James Madison Dukes football

From Wikipedia, the free encyclopedia
Jump to: navigation, search
James Madison Dukes football
2014 James Madison Dukes football team
JamesMadisonDukes.png
JMU Dukes football helmet.gif
First season 1972
Head coach Everett Withers
1st year, 9–3–0 (.750)
Home stadium Bridgeforth Stadium and Zane Showker Field
Stadium capacity 24,877
Stadium surface FieldTurf
Location Harrisonburg, Virginia
League NCAA Division I FCS
Conference Colonial Athletic Association
All-time record 262–202–4 (.564)
Claimed national titles 1 (2004)
Conference titles 4 (1975, 1999, 2004, 2008)
Colors

Purple and Gold

          
Fight song JMU Fight Song
Mascot Duke Dog
Marching band Marching Royal Dukes
Outfitter Nike
Rivals Richmond Spiders
William & Mary Tribe
Delaware Fightin' Blue Hens
Old Dominion Monarchs
Website JMU Football
JMU vs. Central Connecticut, 9/10/2011

The James Madison Dukes football team, founded in 1972, plays at Bridgeforth Stadium and is currently coached by Everett Withers. The JMU football team was rarely the centerpiece of JMU sports until the hiring of prior coach, Mickey Matthews, in 1999. Since then, JMU has gained recognition as one of the top programs in NCAA Division I FCS football.

Notable Dukes include Charles Haley, the only player to win five Super Bowl rings and an inductee of the College Football Hall of Fame;[1] Scott Norwood, the Buffalo Bills' all-time leading scorer; and Gary Clark, a pro bowl wide receiver for the Washington Redskins.

History[edit]

Just five years after (then) Madison College had become a coeducational institution, the Dukes fielded their first football team. Football was the brainchild of Dr. Ronald Carrier, Madison's president at the time, who was attempting to change the psychology of the campus away from an all-women's teachers college.[2] The first game took place on October 7, 1972 against Shepherd College's junior varsity team at Harrisonburg High School. The team consisted of a few dozen walk-ons and was coached by 30 year-old Challace McMillin.

In 1975, the Dukes had their first – and, to date, only – undefeated season and won the Virginia College Athletic Association title. Two players, Madison Hall of Fame quarterback Les Branich and offensive guard Jeff Adams, played on both the Dukes' only winless season in 1972 and its only undefeated season in 1975.[2][3]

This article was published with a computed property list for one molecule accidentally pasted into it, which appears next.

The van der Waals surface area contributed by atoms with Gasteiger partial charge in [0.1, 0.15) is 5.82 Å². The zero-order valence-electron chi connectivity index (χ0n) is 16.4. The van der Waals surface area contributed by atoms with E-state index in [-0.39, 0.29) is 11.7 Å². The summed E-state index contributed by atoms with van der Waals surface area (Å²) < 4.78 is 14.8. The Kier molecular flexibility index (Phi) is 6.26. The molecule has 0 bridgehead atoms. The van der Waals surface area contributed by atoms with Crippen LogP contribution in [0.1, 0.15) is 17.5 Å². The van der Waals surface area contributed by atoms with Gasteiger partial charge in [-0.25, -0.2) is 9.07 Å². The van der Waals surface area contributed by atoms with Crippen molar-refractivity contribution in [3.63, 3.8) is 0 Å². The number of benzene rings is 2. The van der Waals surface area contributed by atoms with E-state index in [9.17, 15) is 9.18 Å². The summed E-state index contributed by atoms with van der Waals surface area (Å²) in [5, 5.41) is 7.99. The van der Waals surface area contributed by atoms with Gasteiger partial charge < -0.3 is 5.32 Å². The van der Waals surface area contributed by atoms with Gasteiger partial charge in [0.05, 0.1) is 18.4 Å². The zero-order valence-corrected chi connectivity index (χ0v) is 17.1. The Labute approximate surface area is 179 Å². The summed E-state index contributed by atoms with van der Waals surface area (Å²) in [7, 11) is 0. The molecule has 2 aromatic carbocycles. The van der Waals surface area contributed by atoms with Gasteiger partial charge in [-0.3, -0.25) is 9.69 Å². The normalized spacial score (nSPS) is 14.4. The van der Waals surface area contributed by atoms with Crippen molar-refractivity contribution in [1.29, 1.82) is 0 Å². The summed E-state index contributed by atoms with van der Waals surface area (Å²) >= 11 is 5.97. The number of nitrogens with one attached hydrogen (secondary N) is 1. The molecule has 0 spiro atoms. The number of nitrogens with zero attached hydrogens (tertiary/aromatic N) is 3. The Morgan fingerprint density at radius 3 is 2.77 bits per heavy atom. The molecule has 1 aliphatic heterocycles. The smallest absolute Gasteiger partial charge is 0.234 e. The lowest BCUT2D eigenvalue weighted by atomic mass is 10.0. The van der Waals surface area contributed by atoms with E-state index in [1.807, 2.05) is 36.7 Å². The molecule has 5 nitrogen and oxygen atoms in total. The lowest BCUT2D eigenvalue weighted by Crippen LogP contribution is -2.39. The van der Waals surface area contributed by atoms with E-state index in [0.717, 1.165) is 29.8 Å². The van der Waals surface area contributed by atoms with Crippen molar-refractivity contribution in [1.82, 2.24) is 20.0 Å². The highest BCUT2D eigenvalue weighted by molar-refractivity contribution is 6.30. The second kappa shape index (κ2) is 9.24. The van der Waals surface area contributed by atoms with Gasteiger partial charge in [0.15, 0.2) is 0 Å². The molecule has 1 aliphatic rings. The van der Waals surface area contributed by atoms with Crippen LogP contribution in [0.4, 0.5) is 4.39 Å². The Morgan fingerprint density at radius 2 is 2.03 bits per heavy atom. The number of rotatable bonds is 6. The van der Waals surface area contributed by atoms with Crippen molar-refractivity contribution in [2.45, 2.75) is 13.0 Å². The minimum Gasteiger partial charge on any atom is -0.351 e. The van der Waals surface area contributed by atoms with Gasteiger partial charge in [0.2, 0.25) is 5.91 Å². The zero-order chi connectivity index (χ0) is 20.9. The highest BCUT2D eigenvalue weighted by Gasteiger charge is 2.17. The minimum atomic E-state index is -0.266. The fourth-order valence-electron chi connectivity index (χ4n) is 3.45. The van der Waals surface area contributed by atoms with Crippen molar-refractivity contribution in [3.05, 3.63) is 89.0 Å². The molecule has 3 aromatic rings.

For the 1980 season, Madison made the jump from NCAA Division III to NCAA Division I-AA where they played as an Independent through 1992. After twelve seasons the Dukes would join the Yankee Conference, which would become the Atlantic 10 Conference in 1997, then finally the Colonial Athletic Association in 2007.[4]

Under Mickey Matthews[edit]

The Dukes made the NCAA playoffs in former head coach Mickey Matthews' first year with the team and in 2004, the Dukes won the Division I-AA (now FCS) National Championship behind quarterback Justin Rascati and running back Raymond Hines. They were the first and only team to win three games on the road to advance to the National Championship Game. They returned to the playoffs in 2006 but suffered an early exit to the hands of Youngstown State University. The Dukes went to the playoffs again in 2007, traveling to Appalachian State in the first round. While down 27-28, JMU lost the game with a fumble on the ASU 8-yard line in the closing seconds of the fourth quarter. In 2008, they posted a 10-1 season record (the lone loss coming in the season opener to FBS team Duke) and received the top seed in the playoffs behind sensational quarterback Rodney Landers. After defeating Wofford and Villanova (for the second time that season), they were defeated by the Montana Grizzlies in the semi-final round after Landers went down with an ankle injury.

A $62 million stadium expansion to Bridgeforth was completed in 2011, adding an upper deck, club seating and 17 private suites. Bridgeforth's official seating capacity is approximately 25,000, and is designed so it may be expanded to seat over 40,000.

Matthews gained his 100th career victory on October 6, 2012 in a 13-10 win over the Towson Tigers.[5]

At the end of the 2013 season, after going 6-6 and missing the FCS playoff for the fourth time in five years, Mickey Matthews was let go as the head football coach after 15 seasons at the helm for the JMU Dukes.[6]